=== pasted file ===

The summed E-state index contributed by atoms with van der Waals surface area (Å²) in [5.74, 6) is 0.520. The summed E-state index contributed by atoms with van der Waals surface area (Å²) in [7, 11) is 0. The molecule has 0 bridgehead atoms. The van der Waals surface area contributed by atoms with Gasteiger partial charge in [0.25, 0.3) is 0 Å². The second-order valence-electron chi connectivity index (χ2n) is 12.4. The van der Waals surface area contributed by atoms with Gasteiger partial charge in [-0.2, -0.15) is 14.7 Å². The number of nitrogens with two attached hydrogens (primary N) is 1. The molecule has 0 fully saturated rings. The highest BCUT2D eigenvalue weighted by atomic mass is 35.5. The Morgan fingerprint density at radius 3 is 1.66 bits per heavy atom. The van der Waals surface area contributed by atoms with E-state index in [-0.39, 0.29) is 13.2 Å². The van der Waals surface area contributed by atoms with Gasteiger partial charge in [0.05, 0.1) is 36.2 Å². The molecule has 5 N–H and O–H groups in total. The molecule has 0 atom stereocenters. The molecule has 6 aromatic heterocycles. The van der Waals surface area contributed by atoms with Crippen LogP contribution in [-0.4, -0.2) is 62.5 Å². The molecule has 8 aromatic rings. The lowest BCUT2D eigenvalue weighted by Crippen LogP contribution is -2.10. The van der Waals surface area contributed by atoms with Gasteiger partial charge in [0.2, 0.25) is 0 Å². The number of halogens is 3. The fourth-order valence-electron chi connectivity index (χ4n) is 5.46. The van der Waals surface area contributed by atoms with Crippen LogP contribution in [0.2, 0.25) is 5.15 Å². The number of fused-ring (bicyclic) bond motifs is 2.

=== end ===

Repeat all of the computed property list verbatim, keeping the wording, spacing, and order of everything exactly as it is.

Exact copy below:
The summed E-state index contributed by atoms with van der Waals surface area (Å²) in [5.74, 6) is 0.520. The summed E-state index contributed by atoms with van der Waals surface area (Å²) in [7, 11) is 0. The molecule has 0 bridgehead atoms. The van der Waals surface area contributed by atoms with Gasteiger partial charge in [0.25, 0.3) is 0 Å². The second-order valence-electron chi connectivity index (χ2n) is 12.4. The van der Waals surface area contributed by atoms with Gasteiger partial charge in [-0.2, -0.15) is 14.7 Å². The number of nitrogens with two attached hydrogens (primary N) is 1. The molecule has 0 fully saturated rings. The highest BCUT2D eigenvalue weighted by atomic mass is 35.5. The Morgan fingerprint density at radius 3 is 1.66 bits per heavy atom. The van der Waals surface area contributed by atoms with E-state index in [-0.39, 0.29) is 13.2 Å². The van der Waals surface area contributed by atoms with Gasteiger partial charge in [0.05, 0.1) is 36.2 Å². The molecule has 5 N–H and O–H groups in total. The molecule has 0 atom stereocenters. The molecule has 6 aromatic heterocycles. The van der Waals surface area contributed by atoms with Crippen LogP contribution in [-0.4, -0.2) is 62.5 Å². The molecule has 8 aromatic rings. The lowest BCUT2D eigenvalue weighted by Crippen LogP contribution is -2.10. The van der Waals surface area contributed by atoms with Gasteiger partial charge in [0.2, 0.25) is 0 Å². The number of halogens is 3. The fourth-order valence-electron chi connectivity index (χ4n) is 5.46. The van der Waals surface area contributed by atoms with Crippen LogP contribution in [0.2, 0.25) is 5.15 Å². The number of fused-ring (bicyclic) bond motifs is 2.